Rainbow Canoe Rafters from Maple Ridge cast anxious glances as they cross the finish line in the 1979 Overlanders Raft Race down the North Thompson River from Clearwater to Kamloops.                                (Archive photo)

Rainbow Canoe Rafters from Maple Ridge cast anxious glances as they cross the finish line in the 1979 Overlanders Raft Race down the North Thompson River from Clearwater to Kamloops. (Archive photo)

Rafters given rough ride down river in 1979

Rafts blown backwards in spite of maximum rowing efforts by trained crews

The summer of 1979 Overlanders Raft Race from Clearwater to Kamloops went down in history because it was the last time the race was sponsored by the Kamloops Junior Chamber of Commerce and secondly because the racers probably faced the worst weather conditions in the (at the time) nine year history of the races.

Gale winds with gusts estimated to exceed 75 km per hour and torrential rains swamped rafts, blew some back up stream as they battled their way through five foot waves for about five hours to set a record low time for the stretch from Chu Chua to Barriere.

The screaming winds that hampered the progress of the 33 rafts entered in the race, snapped trees and caused a three hour blackout in Barriere as trees downed power lines and snapped some power poles, creating a hazardous condition on the highway, let alone the river.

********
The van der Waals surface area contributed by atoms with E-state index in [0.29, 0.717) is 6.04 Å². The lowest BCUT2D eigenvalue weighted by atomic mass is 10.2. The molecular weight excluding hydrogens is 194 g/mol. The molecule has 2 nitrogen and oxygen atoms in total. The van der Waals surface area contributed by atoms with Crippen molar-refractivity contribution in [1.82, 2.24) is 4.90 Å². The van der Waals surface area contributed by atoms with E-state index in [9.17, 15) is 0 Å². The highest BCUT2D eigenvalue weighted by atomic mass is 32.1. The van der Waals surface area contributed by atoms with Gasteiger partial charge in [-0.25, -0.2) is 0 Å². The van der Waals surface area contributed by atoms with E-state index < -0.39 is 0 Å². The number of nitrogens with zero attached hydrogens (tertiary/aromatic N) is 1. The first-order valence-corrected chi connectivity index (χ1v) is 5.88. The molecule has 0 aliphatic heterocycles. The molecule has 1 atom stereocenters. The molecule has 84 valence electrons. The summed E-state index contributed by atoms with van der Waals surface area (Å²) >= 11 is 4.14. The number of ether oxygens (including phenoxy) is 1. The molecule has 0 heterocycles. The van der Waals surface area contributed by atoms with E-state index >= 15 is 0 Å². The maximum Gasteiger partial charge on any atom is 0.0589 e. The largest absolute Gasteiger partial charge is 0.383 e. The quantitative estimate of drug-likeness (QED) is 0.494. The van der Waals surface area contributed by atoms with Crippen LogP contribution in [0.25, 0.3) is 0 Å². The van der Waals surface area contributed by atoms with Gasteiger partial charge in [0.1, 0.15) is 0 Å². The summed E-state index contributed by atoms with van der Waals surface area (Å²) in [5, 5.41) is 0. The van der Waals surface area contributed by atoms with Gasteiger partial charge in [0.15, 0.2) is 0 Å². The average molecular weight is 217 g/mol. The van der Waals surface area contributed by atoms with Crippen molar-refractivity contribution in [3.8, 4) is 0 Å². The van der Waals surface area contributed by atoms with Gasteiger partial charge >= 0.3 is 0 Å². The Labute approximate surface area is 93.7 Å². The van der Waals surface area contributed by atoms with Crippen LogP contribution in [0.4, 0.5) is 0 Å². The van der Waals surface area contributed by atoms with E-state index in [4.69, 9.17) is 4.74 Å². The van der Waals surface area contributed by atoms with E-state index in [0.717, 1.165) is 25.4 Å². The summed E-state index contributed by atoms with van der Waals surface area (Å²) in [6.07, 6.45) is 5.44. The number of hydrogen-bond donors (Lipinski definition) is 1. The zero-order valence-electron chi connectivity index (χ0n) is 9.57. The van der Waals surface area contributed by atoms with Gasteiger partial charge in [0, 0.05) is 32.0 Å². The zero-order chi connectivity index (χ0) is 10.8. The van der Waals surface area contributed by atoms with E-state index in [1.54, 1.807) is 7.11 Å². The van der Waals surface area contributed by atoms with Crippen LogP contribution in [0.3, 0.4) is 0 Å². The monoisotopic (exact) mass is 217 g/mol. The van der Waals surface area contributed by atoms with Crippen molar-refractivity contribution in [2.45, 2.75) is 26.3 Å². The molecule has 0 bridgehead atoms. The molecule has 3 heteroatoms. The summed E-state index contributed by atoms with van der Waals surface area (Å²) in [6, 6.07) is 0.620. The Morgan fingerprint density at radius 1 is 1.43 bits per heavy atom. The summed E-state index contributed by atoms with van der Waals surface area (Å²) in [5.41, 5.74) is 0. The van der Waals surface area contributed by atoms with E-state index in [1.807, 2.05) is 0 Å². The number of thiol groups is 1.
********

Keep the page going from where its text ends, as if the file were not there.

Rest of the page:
Five of the original entries withdrew from the race and many of the contestants vowed they would never again subject themselves to such a punishing ordeal.

Some rafts were actually blown back upstream in spite of the maximum rowing efforts of the trained crews rowing steadily against the waves.

Some rafts were towed by hand for as much as a quarter of a mile to avoid being blown ashore or being beached on sandbars.

Some rafters were taken by ambulance to the ambulance station suffering from hypothermia (low body temperature) and given treatment to get warmed up.

One of the crew of the Cariboo College nursing students entry, the Fleet Enema, had to be removed by a safety boat and rushed to shore for treatment.

Shawn Edwards was taken to the ambulance station and given warm food, where she also had a good sleep and was back on deck to help her crew finish the race and take second place in the women’s division.

The Bullship of Canadian Station Forces Kamloops won first place over last years champions, Rainbow Canoe Rafters from Maple Ridge with an elapsed time in the two day event of 12 hours, 10 minutes and 41 seconds.

Winners of the Women’s Division was the Ponderosa Express with a time of 14 hours, 23 minutes and 7 seconds.

The rafters spent the night at the Barriere Industrial Park, and RCMP reported there were no incidents of any kind.

The camping area was cleaned by the Barriere Scouts Troop after the racers left at 7:30 a.m. Sunday. There wasn’t much as a gum wrapper left to indicate there had been up to 800 people camped in the park overnight.

The Kamloops Jaycees said they no longer have enough funds or manpower to continue to organize the races in the future and were hoping to organize a society to undertake the big job sometime that fall.

It was expected the society would become a North Thompson and Kamloops supported association and will be in a better position to organize the event in Clearwater and Barriere with more local input.

Mike Watkins, Raft Race chairman of the Kamloops Jaycees was high in praise for the overall community support the event received everywhere saying, “Without it there would have been no raft race.”

Article reprinted from July 4, 1979, Barriere Bulletin.